These 4 metrics indicate that GMM Pfaudler (NSE:GMMPFAUDLR) is using debt reasonably well

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Howard Marks said it well when he said that, rather than worrying about stock price volatility, “the possibility of permanent loss is the risk I worry about…and that every practical investor that I know is worried”. When we think of a company’s risk, we always like to look at its use of debt, because over-indebtedness can lead to ruin. Like many other companies GMM Pfaudler Limited (NSE:GMMPFAUDLR) uses debt. But does this debt worry shareholders?

What risk does debt carry?

Debt and other liabilities become risky for a business when it cannot easily meet those obligations, either with free cash flow or by raising capital at an attractive price. In the worst case, a company can go bankrupt if it cannot pay its creditors. However, a more common (but still costly) situation is when a company has to dilute shareholders at a cheap share price just to keep debt under control. Of course, the advantage of debt is that it often represents cheap capital, especially when it replaces dilution in a business with the ability to reinvest at high rates of return. The first step when considering a company’s debt levels is to consider its cash and debt together.

Check out our latest analysis for GMM Pfaudler

What is GMM Pfaudler’s debt?

As you can see below, at the end of September 2021, GMM Pfaudler had a debt of ₹5.29 billion, up from ₹405.9 million a year ago. Click on the image for more details. However, since he has a cash reserve of ₹2.80 billion, his net debt is lower at around ₹2.49 billion.

NSEI:GMMPFAUDLR Debt to Equity History January 20, 2022

A look at the responsibilities of GMM Pfaudler

We can see from the most recent balance sheet that GMM Pfaudler had liabilities of ₹8.90 billion due within a year, and liabilities of ₹10.8 billion due beyond. As compensation for these obligations, it had cash of ₹2.80 billion as well as receivables valued at ₹2.93 billion due within 12 months. It therefore has liabilities totaling ₹14.0 billion more than its cash and short-term receivables, combined.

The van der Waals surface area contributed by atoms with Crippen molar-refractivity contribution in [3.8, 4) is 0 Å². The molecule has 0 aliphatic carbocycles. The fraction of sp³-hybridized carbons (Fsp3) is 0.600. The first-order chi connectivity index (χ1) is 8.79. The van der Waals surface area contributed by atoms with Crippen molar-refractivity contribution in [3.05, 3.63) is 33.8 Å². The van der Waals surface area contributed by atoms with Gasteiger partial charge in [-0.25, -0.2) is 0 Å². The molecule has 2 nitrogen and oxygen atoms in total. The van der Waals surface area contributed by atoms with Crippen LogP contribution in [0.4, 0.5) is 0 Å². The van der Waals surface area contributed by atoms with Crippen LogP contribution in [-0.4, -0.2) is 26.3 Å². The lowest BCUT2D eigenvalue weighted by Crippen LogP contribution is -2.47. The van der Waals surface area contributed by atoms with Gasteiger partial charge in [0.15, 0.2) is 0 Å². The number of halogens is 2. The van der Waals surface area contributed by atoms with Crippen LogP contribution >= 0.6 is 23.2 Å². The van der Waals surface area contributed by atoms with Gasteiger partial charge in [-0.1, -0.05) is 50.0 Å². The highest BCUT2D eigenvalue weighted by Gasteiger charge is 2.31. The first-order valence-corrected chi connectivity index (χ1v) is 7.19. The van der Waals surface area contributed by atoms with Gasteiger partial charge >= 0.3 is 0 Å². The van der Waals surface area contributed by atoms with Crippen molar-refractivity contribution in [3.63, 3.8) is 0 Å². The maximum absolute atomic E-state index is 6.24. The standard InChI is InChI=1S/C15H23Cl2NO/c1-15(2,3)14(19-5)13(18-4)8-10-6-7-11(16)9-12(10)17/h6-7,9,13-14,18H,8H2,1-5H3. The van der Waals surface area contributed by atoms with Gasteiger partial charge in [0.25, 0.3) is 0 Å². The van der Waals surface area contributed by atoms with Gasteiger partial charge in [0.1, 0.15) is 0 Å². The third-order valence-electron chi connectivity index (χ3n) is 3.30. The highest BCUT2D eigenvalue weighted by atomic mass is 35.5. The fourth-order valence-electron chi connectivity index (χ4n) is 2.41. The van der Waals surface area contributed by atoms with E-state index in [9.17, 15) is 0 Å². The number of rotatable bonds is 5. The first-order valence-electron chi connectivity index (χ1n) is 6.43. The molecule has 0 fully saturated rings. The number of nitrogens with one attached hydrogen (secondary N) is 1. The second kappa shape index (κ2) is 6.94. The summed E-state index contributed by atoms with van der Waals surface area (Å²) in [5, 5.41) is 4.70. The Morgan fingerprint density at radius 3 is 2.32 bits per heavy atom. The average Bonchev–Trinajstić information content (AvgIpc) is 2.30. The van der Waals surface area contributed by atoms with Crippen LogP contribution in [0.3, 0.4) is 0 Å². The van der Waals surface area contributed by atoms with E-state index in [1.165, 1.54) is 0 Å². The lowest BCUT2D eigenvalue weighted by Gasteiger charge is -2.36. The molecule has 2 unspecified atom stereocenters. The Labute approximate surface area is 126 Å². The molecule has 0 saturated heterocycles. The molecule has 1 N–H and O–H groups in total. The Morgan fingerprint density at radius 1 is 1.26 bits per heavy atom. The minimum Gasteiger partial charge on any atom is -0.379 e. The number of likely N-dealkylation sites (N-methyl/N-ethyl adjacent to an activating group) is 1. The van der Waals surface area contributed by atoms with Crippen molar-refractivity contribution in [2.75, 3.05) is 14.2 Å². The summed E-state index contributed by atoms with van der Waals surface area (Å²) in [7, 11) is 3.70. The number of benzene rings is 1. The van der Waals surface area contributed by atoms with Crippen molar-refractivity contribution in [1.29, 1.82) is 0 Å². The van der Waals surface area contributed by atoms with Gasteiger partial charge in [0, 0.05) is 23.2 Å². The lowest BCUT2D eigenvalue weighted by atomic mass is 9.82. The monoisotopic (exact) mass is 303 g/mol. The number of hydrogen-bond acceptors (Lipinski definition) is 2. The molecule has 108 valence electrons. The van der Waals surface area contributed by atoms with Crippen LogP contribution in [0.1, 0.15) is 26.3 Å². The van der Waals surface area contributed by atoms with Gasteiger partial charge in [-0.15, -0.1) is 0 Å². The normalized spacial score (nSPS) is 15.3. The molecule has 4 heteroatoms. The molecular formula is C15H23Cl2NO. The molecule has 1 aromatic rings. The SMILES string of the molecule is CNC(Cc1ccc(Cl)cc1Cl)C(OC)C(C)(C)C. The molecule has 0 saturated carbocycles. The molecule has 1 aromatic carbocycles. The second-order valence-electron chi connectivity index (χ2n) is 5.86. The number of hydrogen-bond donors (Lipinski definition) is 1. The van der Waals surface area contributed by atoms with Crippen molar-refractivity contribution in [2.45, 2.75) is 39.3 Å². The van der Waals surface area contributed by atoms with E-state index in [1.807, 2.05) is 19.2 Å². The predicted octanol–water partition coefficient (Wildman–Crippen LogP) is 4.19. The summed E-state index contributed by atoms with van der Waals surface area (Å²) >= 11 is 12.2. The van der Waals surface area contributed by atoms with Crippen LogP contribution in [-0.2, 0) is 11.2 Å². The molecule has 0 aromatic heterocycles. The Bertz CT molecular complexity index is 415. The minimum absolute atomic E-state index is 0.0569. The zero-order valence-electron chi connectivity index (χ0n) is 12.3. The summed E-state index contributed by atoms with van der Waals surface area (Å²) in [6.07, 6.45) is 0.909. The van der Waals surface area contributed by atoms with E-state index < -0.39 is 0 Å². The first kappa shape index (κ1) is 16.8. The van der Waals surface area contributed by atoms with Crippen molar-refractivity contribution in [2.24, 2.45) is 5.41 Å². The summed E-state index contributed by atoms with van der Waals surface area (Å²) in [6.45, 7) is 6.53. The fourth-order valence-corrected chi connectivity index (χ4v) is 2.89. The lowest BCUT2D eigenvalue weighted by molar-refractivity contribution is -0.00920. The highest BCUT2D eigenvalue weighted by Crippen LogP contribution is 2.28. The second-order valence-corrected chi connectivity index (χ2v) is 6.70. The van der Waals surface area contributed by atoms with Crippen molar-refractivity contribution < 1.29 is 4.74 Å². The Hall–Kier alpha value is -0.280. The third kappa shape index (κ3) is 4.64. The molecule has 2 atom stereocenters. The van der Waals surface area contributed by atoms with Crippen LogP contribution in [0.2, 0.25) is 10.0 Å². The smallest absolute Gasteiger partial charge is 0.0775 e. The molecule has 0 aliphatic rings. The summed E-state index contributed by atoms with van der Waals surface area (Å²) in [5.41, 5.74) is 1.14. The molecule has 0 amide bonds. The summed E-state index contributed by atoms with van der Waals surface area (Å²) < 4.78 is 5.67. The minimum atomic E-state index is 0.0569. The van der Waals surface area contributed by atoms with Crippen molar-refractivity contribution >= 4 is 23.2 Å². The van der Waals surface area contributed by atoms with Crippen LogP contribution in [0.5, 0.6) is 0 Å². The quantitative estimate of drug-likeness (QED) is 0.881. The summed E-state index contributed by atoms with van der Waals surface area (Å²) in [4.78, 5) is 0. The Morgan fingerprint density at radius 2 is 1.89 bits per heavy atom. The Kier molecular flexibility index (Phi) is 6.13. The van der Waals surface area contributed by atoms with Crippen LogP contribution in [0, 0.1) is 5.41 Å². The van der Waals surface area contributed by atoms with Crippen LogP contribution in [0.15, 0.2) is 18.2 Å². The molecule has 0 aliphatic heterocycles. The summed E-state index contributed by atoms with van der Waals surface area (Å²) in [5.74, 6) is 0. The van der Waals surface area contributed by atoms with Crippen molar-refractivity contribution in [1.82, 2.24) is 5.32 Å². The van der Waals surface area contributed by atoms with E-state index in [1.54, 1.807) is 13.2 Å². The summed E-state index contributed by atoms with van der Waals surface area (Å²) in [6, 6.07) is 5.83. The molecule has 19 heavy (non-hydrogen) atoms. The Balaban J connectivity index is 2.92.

Considering that GMM Pfaudler has a market capitalization of ₹71.1 billion, it is hard to believe that these liabilities pose a big threat. That said, it is clear that we must continue to monitor its record, lest it deteriorate.

We use two main ratios to inform us about debt to earnings levels. The first is net debt divided by earnings before interest, taxes, depreciation and amortization (EBITDA), while the second is how often its earnings before interest and taxes (EBIT) covers its interest expense (or its interests, for short). The advantage of this approach is that we consider both the absolute amount of debt (with net debt to EBITDA) and the actual interest expense associated with that debt (with its interest coverage ratio ).

GMM Pfaudler’s net debt is only 0.88 times its EBITDA. And its EBIT covers its interest charges 10.1 times. One could therefore say that he is no more threatened by his debt than an elephant is by a mouse. On top of that, we are pleased to report that GMM Pfaudler increased its EBIT by 83%, reducing the specter of future debt repayments. There is no doubt that we learn the most about debt from the balance sheet. But it is future earnings, more than anything, that will determine GMM Pfaudler’s ability to maintain a healthy balance sheet in the future. So if you want to see what the professionals think, you might find this free analyst earnings forecast report interesting.

Finally, a company can only repay its debts with cash, not book profits. So the logical step is to look at what proportion of that EBIT is actual free cash flow. Over the past three years, GMM Pfaudler has recorded free cash flow of 23% of its EBIT, which is lower than expected. It’s not great when it comes to paying off debt.

Our point of view

The good news is that GMM Pfaudler’s demonstrated ability to increase EBIT delights us like a fluffy puppy does a toddler. But, on a darker note, we are a bit concerned about its conversion of EBIT into free cash flow. Given all of this data, it seems to us that GMM Pfaudler is taking a pretty sensible approach to debt. While this carries some risk, it can also improve shareholder returns. The balance sheet is clearly the area to focus on when analyzing debt. However, not all investment risks reside on the balance sheet, far from it. These risks can be difficult to spot. Every business has them, and we’ve spotted 3 warning signs for GMM Pfaudler you should know.

Of course, if you’re the type of investor who prefers to buy stocks without the burden of debt, then feel free to check out our exclusive list of cash-efficient growth stocks today.

This Simply Wall St article is general in nature. We provide commentary based on historical data and analyst forecasts only using unbiased methodology and our articles are not intended to be financial advice. It is not a recommendation to buy or sell stocks and does not take into account your objectives or financial situation. Our goal is to bring you targeted long-term analysis based on fundamental data. Note that our analysis may not take into account the latest announcements from price-sensitive companies or qualitative materials. Simply Wall St has no position in the stocks mentioned.

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